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12 of 14 people found the following review helpful By Robert I. Bloom on September 21, 2007
Format: DVD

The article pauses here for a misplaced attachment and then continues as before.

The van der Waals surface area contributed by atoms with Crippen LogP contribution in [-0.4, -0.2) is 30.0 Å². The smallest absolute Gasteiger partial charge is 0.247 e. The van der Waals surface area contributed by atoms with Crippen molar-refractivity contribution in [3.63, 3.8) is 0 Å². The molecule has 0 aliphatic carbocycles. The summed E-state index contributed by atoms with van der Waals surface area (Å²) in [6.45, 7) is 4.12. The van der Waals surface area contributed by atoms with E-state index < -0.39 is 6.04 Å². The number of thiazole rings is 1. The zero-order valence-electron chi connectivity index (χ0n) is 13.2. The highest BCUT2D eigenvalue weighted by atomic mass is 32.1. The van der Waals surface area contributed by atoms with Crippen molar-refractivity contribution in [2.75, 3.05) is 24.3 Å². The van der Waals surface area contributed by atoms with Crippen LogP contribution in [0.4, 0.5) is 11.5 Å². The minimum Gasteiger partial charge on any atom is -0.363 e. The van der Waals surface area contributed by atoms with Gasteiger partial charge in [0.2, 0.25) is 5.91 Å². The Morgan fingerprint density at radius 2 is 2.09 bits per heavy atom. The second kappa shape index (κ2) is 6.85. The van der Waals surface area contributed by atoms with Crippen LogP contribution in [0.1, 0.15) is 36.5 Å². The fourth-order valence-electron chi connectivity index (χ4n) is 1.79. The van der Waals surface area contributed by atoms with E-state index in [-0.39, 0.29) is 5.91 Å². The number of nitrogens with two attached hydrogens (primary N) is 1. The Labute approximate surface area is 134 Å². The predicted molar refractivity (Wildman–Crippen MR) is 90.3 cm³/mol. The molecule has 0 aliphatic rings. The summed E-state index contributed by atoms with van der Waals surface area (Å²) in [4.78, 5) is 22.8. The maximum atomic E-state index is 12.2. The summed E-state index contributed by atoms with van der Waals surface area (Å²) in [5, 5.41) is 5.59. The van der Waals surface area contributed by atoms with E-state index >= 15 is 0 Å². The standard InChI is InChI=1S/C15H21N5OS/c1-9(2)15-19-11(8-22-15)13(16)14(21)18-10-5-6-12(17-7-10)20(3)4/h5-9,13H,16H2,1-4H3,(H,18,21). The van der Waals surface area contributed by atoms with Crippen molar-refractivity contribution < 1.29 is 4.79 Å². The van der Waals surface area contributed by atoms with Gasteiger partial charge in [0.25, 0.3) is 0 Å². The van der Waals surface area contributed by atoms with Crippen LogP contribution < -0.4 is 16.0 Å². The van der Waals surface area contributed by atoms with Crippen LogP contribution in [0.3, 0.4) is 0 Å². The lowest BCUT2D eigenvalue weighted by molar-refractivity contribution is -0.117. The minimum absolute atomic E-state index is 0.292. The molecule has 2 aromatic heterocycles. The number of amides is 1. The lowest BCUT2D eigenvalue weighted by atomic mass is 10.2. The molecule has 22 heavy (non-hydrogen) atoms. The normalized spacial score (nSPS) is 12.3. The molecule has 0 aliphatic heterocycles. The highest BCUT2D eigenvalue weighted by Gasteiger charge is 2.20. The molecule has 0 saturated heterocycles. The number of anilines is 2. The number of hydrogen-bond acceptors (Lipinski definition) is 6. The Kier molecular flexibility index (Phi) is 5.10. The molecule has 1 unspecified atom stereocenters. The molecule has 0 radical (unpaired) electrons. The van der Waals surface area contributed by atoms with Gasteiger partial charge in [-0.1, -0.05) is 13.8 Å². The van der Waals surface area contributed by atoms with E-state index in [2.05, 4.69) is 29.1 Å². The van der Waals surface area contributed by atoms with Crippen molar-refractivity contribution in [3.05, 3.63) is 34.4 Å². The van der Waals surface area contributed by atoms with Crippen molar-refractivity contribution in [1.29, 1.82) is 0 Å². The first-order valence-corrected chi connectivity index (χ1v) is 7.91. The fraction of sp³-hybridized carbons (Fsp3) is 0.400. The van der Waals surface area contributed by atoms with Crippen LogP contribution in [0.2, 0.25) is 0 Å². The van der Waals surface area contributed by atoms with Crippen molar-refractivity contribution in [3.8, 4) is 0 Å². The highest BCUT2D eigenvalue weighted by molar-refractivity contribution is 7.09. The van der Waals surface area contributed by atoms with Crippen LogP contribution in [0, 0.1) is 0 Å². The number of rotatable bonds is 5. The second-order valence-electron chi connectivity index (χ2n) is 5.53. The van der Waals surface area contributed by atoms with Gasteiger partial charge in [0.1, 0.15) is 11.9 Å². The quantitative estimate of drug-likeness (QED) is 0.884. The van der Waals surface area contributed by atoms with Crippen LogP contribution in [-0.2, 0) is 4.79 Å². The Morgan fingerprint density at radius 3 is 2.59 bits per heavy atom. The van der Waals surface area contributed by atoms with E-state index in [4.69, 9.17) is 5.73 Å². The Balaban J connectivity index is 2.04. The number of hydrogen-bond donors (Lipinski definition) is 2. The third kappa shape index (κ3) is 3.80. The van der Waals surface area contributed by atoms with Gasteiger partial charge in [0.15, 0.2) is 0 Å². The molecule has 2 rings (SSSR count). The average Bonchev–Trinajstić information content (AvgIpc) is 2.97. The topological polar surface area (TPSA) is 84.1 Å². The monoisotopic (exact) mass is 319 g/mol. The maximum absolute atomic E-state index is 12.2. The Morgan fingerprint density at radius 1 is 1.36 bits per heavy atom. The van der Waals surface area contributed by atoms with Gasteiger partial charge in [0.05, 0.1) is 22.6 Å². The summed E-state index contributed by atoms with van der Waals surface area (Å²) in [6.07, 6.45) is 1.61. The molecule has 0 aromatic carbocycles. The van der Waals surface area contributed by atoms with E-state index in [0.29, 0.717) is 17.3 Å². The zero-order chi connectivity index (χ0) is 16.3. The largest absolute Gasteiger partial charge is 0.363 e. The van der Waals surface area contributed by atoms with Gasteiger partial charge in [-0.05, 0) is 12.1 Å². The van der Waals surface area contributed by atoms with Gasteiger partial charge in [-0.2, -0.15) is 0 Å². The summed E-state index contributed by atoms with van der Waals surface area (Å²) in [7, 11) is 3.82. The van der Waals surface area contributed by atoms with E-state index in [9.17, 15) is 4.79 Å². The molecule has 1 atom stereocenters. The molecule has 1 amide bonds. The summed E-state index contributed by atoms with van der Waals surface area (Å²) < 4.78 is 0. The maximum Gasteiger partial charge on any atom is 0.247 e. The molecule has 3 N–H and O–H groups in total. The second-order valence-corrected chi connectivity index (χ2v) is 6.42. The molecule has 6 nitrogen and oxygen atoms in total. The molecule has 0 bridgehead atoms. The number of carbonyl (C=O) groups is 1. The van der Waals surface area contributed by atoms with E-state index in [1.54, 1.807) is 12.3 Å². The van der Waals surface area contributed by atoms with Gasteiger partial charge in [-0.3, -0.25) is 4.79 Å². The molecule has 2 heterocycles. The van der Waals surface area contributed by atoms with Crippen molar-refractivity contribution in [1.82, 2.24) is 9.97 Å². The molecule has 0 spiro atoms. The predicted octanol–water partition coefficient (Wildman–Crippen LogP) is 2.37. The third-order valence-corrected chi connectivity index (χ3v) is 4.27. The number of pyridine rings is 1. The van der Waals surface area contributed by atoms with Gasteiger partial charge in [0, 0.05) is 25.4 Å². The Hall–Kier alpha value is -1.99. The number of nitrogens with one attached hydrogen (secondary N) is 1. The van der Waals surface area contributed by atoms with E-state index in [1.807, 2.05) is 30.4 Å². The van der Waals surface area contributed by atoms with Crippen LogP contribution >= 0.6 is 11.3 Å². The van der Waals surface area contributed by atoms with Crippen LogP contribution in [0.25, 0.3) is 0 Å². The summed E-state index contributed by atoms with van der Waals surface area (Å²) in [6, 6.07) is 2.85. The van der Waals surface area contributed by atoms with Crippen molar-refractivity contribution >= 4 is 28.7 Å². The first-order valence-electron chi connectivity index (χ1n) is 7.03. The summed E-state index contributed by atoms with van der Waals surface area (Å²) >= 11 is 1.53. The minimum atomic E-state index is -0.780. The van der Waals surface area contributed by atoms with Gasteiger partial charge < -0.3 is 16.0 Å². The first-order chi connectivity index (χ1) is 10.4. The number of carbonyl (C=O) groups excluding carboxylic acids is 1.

i havent laughed so hard at anything since the in-laws the one w peter falk of course--- this is a satire-- so most people dont even get it---- this movie is brilliantly written directed cast and acted-- the art direction and photography- everything adding up to a pitch perfect scathing satire-- making fun of obsessed people, pet owners vegans bizness people people who cant find love accept thru their not always so domesticated pet animals-- but whats most amazing is how straight its played and how funny it is-- this is brilliant work by all-- molly shannon is a revelation to watch--- the close ups are all perfect and hysterical--- satires are what close on saturday night a famous theatre anecdote states-- satires are usually not understood apparently--they require a certain sophistication of thought/ understanding that seems apparently beyond most --certainly the reviews ive read all miss the whole point of this right on gem-----i`m eternally grateful that writers producers etc--havent given up on this genre---- the moments of real drama here are so sharp and well acted-- mollys moment crying uncontrollably in her car-- amazing-- and then followed by such low key understated hysteria-- her bosses reaction to her problem-- the looks on their faces--- the movie is also about how people are in their own worlds and do not connect truly w each other---transferring intimacy to animals etc---- but its how well its all done that makes it so praiseworthy--- for those who will get it-- go get it !!!!! in its own way this is a real gem of a movie----i went from crying along w molly-- to laughing harder than ive laughed in -what ?? years ??!!!!! just moments later--- i truly love this movie--- but i know most wont-- too bad-you have no idea what you are missing- kudos to all involved--sheer brilliance !!!!